The Isle of Eigg is situated off the West Coast of Scotland, and is reached by ferry from the mainland. For the island community of about a hundred residents, it has always been expensive to import products, materials and skilled labour from the mainland, and this has encouraged a culture of self-sufficiency and careful use of resources. Today, although the island now has most modem conveniences, CO2 emissions per household are 20 percent lower than the UK average, and electricity use is 50 percent lower.
When Eigg designed its electricity grid, which was switched on in February 2008, it quickly became apparent that in order to keep the capital building costs down, it would be necessary to manage demand. This would also allow the island to generate most of its electricity from renewable sources, mainly water, wind and solar power. This goal was overseen by the Eigg Heritage Trust (EHT).
Eigg manages electricity demand mainly by capping the instantaneous power that can be used to five kilowatts (kW) for a household and ten kW for a business. If usage goes over the limit, the electricity supply is cut off and the maintenance team must be called to come and switch it back on again. All households and businesses have energy monitors, which display current and cumulative electricity usage, and sound an alarm when consumption reaches a user-defined level, usually set a few hundred watts below the actual limit. The result is that Eigg residents have a keen sense of how much power different electrical appliances use, and are careful to minimise energy consumption.
Demand is also managed by warning the entire island when renewable energy generation is lower than demand, and diesel generators are operating to back it up - a so-called ‘red light day’, as opposed to ‘green light days’ when there is sufficient renewable energy. Residents then take steps to temporarily reduce electricity demand further still, or postpone demand until renewable energy generation has increased.
Energy use on the island has also been reduced through improved wall and loft insulation in homes, new boilers, solar water heating, carsharing and various small, energy-saving measures in households. New energy supplies are being developed, including sustainably harvested forests to supply wood for heating.
Eigg Heritage Trust has installed insulation in all of its own properties at no cost to the tenants, while private properties have paid for their own insulation to be installed. The same applies for installations of solar water heating, although not all Trust properties have received this as yet. The Trust also operates a Green Grants scheme, where residents can claim 50 percent of the cost of equipment to reduce carbon emissions, up to a limit of £300. Purchases included bikes, solar water heating, secondary glazing, thicker curtains, and greenhouses to grow food locally, rather than importing it.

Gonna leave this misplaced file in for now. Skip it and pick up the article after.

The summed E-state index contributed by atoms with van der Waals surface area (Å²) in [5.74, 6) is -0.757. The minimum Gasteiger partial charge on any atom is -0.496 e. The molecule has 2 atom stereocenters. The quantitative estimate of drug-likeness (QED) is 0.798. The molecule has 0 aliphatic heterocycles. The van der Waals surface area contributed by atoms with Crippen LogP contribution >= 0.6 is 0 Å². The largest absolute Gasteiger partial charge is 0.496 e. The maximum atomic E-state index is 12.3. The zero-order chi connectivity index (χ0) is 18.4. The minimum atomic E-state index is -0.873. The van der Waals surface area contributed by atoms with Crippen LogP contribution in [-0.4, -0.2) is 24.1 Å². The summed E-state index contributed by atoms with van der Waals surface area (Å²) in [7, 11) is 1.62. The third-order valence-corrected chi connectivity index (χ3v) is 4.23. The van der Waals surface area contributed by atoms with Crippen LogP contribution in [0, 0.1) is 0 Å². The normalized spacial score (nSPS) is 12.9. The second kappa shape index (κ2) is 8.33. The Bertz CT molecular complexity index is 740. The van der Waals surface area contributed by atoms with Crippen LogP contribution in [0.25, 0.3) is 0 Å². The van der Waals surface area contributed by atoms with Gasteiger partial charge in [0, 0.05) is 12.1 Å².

Prior to the installation of the new electricity grid and renewable energy generation, most households on Eigg used-diesel generators to supply electricity, resulting in significant carbon emissions. Homes were also poorly insulated and had old, inefficient oil-burning boilers, or used coal for heating.
The work by the Eigg Heritage Trust to reduce energy use has resulted in significant reductions in carbon emissions from the island’s households and businesses. The average annual electricity use per household is just 2,160 kilowatt hours (kWh), compared to a UK average in 2008 of 4,198 kWh. Domestic carbon emissions have fallen by 47 percent, from 8.4 to 4.45 tonnes per year. This compares to average UK household emissions of 5.5 to 6 tonnes per year. The emissions should fall even further over the next few years as the supply of wood for heating increases.
The completion of Eigg’s electricity grid has made a significant difference to the island’s residents, freeing them from dependence on diesel generators and providing them with a stable and affordable power supply. A reliable electricity supply has brought improvements in other areas, for example, better treatment of drinking water in some houses, and the elimination of the constant noise of diesel generators. Improved home insulation and heating has also yielded benefits, making it more affordable to keep homes at a comfortable temperature. One of the incentives for capping electricity use, rather than charging different amounts according to usage, was to make access to energy equitable. Every household has the same five kW cap, irrespective of income, so distributing the available resources equally across the island’s population.
Economic and employment benefits
Eigg’s electricity grid supports four part-time maintenance jobs on the island, and residents have also been employed for building work to improve Trust-owned houses and other buildings. Likewise, the start of organised harvesting of wood for heating has created several forestry jobs for residents. A part-time ‘green project manager’ post has also been created. A wider economic impact has come from having a reliable and affordable electricity supply, which has enabled several new businesses to start up, including restaurants, shops, guest houses and self-catering accommodation. As Eigg has become known for cutting carbon emissions and protecting the environment, an increasing number of visitors have come to the island to learn about its work, bringing a further economic benefit to the residents.